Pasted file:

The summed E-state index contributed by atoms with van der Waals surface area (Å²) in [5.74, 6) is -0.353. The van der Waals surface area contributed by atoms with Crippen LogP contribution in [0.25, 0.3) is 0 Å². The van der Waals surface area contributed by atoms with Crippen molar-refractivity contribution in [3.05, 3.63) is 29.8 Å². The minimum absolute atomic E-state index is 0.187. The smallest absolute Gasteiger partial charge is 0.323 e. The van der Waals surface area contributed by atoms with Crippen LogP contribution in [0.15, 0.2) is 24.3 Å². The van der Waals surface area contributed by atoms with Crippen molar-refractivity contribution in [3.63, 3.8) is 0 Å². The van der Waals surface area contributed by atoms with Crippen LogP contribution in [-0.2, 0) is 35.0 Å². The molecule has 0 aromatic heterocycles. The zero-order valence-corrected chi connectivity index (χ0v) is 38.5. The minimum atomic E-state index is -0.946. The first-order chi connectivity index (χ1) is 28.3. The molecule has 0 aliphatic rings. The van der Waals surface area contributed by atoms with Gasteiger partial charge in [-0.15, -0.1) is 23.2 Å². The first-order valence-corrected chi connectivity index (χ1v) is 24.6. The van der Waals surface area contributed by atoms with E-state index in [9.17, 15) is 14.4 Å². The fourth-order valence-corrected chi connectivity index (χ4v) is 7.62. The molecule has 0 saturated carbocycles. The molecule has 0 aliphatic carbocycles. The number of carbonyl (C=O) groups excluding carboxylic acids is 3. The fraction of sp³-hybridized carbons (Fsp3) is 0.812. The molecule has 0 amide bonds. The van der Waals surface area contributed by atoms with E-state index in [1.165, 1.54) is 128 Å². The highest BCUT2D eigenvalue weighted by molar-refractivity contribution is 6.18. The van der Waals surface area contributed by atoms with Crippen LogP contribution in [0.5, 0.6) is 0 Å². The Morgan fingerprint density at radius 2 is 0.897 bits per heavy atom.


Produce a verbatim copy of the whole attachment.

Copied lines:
The summed E-state index contributed by atoms with van der Waals surface area (Å²) in [5.74, 6) is -0.353. The van der Waals surface area contributed by atoms with Crippen LogP contribution in [0.25, 0.3) is 0 Å². The van der Waals surface area contributed by atoms with Crippen molar-refractivity contribution in [3.05, 3.63) is 29.8 Å². The minimum absolute atomic E-state index is 0.187. The smallest absolute Gasteiger partial charge is 0.323 e. The van der Waals surface area contributed by atoms with Crippen LogP contribution in [0.15, 0.2) is 24.3 Å². The van der Waals surface area contributed by atoms with Crippen molar-refractivity contribution in [3.63, 3.8) is 0 Å². The van der Waals surface area contributed by atoms with Crippen LogP contribution in [-0.2, 0) is 35.0 Å². The molecule has 0 aromatic heterocycles. The zero-order valence-corrected chi connectivity index (χ0v) is 38.5. The minimum atomic E-state index is -0.946. The first-order chi connectivity index (χ1) is 28.3. The molecule has 0 aliphatic rings. The van der Waals surface area contributed by atoms with Gasteiger partial charge in [-0.15, -0.1) is 23.2 Å². The first-order valence-corrected chi connectivity index (χ1v) is 24.6. The van der Waals surface area contributed by atoms with E-state index in [9.17, 15) is 14.4 Å². The fourth-order valence-corrected chi connectivity index (χ4v) is 7.62. The molecule has 0 saturated carbocycles. The molecule has 0 aliphatic carbocycles. The number of carbonyl (C=O) groups excluding carboxylic acids is 3. The fraction of sp³-hybridized carbons (Fsp3) is 0.812. The molecule has 0 amide bonds. The van der Waals surface area contributed by atoms with E-state index in [1.165, 1.54) is 128 Å². The highest BCUT2D eigenvalue weighted by molar-refractivity contribution is 6.18. The van der Waals surface area contributed by atoms with Crippen LogP contribution in [0.5, 0.6) is 0 Å². The Morgan fingerprint density at radius 2 is 0.897 bits per heavy atom.